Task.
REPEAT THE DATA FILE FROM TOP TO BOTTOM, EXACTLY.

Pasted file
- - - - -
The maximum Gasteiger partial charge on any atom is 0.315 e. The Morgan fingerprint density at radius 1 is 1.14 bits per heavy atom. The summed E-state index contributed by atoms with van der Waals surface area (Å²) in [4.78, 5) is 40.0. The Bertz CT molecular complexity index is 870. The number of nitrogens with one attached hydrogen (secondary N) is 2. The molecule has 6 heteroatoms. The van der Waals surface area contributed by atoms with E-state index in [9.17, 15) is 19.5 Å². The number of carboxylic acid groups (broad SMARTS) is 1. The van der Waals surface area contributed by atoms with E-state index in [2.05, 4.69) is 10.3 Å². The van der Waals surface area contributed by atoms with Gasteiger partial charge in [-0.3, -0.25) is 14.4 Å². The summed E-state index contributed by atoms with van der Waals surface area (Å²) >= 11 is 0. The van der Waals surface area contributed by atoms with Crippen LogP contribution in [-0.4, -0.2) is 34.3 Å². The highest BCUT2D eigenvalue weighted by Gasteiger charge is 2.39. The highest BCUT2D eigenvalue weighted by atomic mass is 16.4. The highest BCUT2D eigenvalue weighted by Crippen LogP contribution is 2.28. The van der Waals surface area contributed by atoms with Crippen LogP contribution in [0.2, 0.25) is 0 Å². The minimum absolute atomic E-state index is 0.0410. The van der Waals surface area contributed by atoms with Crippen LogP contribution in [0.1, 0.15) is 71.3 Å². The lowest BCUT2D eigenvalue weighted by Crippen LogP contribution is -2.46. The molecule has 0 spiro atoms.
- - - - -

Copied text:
The maximum Gasteiger partial charge on any atom is 0.315 e. The Morgan fingerprint density at radius 1 is 1.14 bits per heavy atom. The summed E-state index contributed by atoms with van der Waals surface area (Å²) in [4.78, 5) is 40.0. The Bertz CT molecular complexity index is 870. The number of nitrogens with one attached hydrogen (secondary N) is 2. The molecule has 6 heteroatoms. The van der Waals surface area contributed by atoms with E-state index in [9.17, 15) is 19.5 Å². The number of carboxylic acid groups (broad SMARTS) is 1. The van der Waals surface area contributed by atoms with E-state index in [2.05, 4.69) is 10.3 Å². The van der Waals surface area contributed by atoms with Gasteiger partial charge in [-0.3, -0.25) is 14.4 Å². The summed E-state index contributed by atoms with van der Waals surface area (Å²) >= 11 is 0. The van der Waals surface area contributed by atoms with Crippen LogP contribution in [-0.4, -0.2) is 34.3 Å². The highest BCUT2D eigenvalue weighted by Gasteiger charge is 2.39. The highest BCUT2D eigenvalue weighted by atomic mass is 16.4. The highest BCUT2D eigenvalue weighted by Crippen LogP contribution is 2.28. The van der Waals surface area contributed by atoms with Crippen LogP contribution in [0.2, 0.25) is 0 Å². The minimum absolute atomic E-state index is 0.0410. The van der Waals surface area contributed by atoms with Crippen LogP contribution in [0.1, 0.15) is 71.3 Å². The lowest BCUT2D eigenvalue weighted by Crippen LogP contribution is -2.46. The molecule has 0 spiro atoms.